3. ‘Look at how well x eats’ or ‘think of the starving children in Africa’. I know starving children elsewhere was a big thing in my childhood and that comparisons to siblings, friends or cousins is a common tactic.
Comparisons rarely make someone feel good, in fact, the opposite – they generally fuel resentment and even a need to dig the heels in and blatantly refuse to do something that we may be able to manage.
If we have a child that is really challenged around food, it can also knock their confidence. Feeling that they are letting a parent down, or somehow failing at this whole food thing is not a great way to build positive associations or give them the confidence that they are able to do something that is not easy for them.
4. “Eat this and you can have dessert’. Carrots and sticks are the cornerstones of much of ‘old school’ parenting and I know that only providing dessert if dinner is eaten is often used.
Long-term I question the messaging that this communicates. If it is necessary to force the broccoli down (the not so favoured food) so we get the prize, the ice cream, what does this say? Does it build a genuine appreciation of the food that ‘must’ be eaten?
5. I am in charge as I am the parent, so this is what you are going to do. I know that when I was a child my parents would say jump and I would ask ‘how high?’. But, that is not how I have raised my boys and that’s true of most parents today. Modern parenting is different and is about respect for our children as individuals and giving them a voice, a choice and autonomy.
This does not mean that they are in charge. In fact, the opposite, it is still important that we do set boundaries and parameters. These are comforting for our child and enable them to grow independently knowing that there is always a backstop. However, dictating is not the modern way and I am thankful for that!
Is picky eating a modern phenomenon?
This is a question I am asked quite frequently, and the simple answer is no. Given my role as a picky eating advisor, adults often share stories with me that they would normally keep private. I am shocked at the number of adults who admit how seriously restricted their diets still are. As this is often a ‘guilty secret’ too, they have also become adept at hiding it.
Adults also frequently share memories of traumatic childhood experiences. Being made to sit at the table until the had eaten the peas. Or being served the peas for breakfast, lunch, and dinner the next day. I always question whether this has given them a love of peas. I bet you will not be surprised at the answer.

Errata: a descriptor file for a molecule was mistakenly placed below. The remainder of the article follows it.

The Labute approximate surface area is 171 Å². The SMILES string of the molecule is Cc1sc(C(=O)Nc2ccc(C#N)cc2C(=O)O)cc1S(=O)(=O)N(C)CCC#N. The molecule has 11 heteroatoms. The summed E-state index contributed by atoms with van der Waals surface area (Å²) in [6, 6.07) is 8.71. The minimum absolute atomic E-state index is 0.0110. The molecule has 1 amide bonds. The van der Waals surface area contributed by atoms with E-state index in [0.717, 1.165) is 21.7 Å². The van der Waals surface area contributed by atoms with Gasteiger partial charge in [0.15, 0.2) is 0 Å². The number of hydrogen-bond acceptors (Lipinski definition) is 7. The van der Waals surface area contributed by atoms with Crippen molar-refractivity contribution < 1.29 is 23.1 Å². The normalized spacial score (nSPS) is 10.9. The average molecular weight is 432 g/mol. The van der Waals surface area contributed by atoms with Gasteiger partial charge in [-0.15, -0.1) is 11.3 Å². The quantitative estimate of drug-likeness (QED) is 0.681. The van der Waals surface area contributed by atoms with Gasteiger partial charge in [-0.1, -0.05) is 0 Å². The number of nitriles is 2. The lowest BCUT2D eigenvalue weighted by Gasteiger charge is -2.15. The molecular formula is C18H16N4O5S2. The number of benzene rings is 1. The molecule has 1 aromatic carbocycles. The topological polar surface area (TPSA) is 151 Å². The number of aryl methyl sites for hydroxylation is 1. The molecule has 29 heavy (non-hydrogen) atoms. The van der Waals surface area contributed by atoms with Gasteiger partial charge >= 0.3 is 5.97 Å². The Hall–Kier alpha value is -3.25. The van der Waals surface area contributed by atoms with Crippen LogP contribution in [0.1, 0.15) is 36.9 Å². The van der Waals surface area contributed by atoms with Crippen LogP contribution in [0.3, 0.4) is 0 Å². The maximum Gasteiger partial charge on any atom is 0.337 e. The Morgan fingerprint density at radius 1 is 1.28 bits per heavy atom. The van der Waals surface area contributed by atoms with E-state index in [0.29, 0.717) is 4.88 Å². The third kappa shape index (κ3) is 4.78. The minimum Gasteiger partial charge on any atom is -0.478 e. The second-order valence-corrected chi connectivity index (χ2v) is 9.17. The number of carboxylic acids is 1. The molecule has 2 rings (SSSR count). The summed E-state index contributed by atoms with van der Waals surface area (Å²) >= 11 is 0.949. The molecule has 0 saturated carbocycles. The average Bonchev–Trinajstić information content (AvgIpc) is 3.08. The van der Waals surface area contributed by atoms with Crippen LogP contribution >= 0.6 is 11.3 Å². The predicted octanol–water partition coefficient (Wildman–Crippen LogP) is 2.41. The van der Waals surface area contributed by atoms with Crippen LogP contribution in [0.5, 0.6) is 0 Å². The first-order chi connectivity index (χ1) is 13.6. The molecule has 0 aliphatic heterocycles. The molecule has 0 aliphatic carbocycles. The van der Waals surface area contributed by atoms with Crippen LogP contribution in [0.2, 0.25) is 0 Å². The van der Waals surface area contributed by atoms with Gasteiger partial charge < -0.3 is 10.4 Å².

Finally, a survey was conducted in the US last year and 24 percent of adults identified as a picky eater. Wow! To have that many people still struggling to eat variety tells us that there were a heck of a lot of children 20-50 years ago who were picky eaters!
On the other hand, in some ways, it is a yes. Simple and budget-friendly access to easy to eat alternative foods has contributed to the challenges for parents. As has ‘modern’ parenting that naturally allows our children more choice and more autonomy. It is an ongoing challenge for me to figure out how to do that effectively and where the boundaries lie. I know from my work on Parent Helpline that I am not alone in this.
Judith is mum to two boys and is the author of Creating Confident Eaters and Winner Winner I Eat Dinner. My dream is that every child is able to approach food from a place of safety and joy, not fear.
I delight in showing parents how to get picky eaters eating in simple, gentle, practical steps that anyone can master. I graduated from Cambridge University and have internationally certified qualifications in picky eating. I am also schooled in nutrition, parent education and am a trained telephone support worker for ParentHelpline. I am currently doing post graduate studies in Psychology as I would love to understand more of the “why” behind fussy eating and spearhead research in this area.
Learn more about Judith here: https://theconfidenteater.com/about/